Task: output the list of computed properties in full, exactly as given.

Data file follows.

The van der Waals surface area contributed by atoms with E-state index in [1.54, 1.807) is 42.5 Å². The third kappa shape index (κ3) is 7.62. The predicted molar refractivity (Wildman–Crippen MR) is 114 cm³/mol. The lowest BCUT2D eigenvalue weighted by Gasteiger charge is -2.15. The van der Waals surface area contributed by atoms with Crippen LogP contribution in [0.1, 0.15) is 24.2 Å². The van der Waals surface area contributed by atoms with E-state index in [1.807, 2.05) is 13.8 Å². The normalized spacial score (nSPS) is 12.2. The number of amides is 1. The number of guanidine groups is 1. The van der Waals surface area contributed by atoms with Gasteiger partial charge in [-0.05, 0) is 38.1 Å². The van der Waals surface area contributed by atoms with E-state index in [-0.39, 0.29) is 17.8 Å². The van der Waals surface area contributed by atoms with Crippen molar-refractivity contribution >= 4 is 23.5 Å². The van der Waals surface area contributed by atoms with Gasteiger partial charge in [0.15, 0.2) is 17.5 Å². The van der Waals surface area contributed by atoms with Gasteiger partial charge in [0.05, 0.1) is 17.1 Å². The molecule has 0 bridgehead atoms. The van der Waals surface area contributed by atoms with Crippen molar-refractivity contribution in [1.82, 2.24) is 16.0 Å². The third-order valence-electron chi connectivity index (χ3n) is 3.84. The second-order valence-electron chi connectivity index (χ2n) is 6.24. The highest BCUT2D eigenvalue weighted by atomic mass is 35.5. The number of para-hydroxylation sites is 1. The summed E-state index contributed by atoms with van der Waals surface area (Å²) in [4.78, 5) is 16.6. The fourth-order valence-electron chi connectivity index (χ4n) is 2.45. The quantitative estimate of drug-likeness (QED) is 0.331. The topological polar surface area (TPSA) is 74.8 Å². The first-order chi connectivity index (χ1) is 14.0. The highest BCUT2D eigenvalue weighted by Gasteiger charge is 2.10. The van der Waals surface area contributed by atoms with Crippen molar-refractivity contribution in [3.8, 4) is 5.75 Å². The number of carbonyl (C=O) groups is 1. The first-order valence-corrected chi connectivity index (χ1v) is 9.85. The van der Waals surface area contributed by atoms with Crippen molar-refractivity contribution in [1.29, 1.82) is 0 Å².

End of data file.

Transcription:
The van der Waals surface area contributed by atoms with E-state index in [1.54, 1.807) is 42.5 Å². The third kappa shape index (κ3) is 7.62. The predicted molar refractivity (Wildman–Crippen MR) is 114 cm³/mol. The lowest BCUT2D eigenvalue weighted by Gasteiger charge is -2.15. The van der Waals surface area contributed by atoms with Crippen LogP contribution in [0.1, 0.15) is 24.2 Å². The van der Waals surface area contributed by atoms with E-state index in [1.807, 2.05) is 13.8 Å². The normalized spacial score (nSPS) is 12.2. The number of amides is 1. The number of guanidine groups is 1. The van der Waals surface area contributed by atoms with Gasteiger partial charge in [-0.05, 0) is 38.1 Å². The van der Waals surface area contributed by atoms with E-state index in [-0.39, 0.29) is 17.8 Å². The van der Waals surface area contributed by atoms with Crippen molar-refractivity contribution >= 4 is 23.5 Å². The van der Waals surface area contributed by atoms with Gasteiger partial charge in [0.15, 0.2) is 17.5 Å². The van der Waals surface area contributed by atoms with Gasteiger partial charge in [0.05, 0.1) is 17.1 Å². The molecule has 0 bridgehead atoms. The van der Waals surface area contributed by atoms with Crippen molar-refractivity contribution in [1.82, 2.24) is 16.0 Å². The third-order valence-electron chi connectivity index (χ3n) is 3.84. The second-order valence-electron chi connectivity index (χ2n) is 6.24. The highest BCUT2D eigenvalue weighted by atomic mass is 35.5. The number of para-hydroxylation sites is 1. The summed E-state index contributed by atoms with van der Waals surface area (Å²) in [4.78, 5) is 16.6. The fourth-order valence-electron chi connectivity index (χ4n) is 2.45. The quantitative estimate of drug-likeness (QED) is 0.331. The topological polar surface area (TPSA) is 74.8 Å². The first-order chi connectivity index (χ1) is 14.0. The highest BCUT2D eigenvalue weighted by Gasteiger charge is 2.10. The van der Waals surface area contributed by atoms with Crippen molar-refractivity contribution in [3.8, 4) is 5.75 Å². The number of carbonyl (C=O) groups is 1. The first-order valence-corrected chi connectivity index (χ1v) is 9.85. The van der Waals surface area contributed by atoms with Crippen molar-refractivity contribution in [1.29, 1.82) is 0 Å².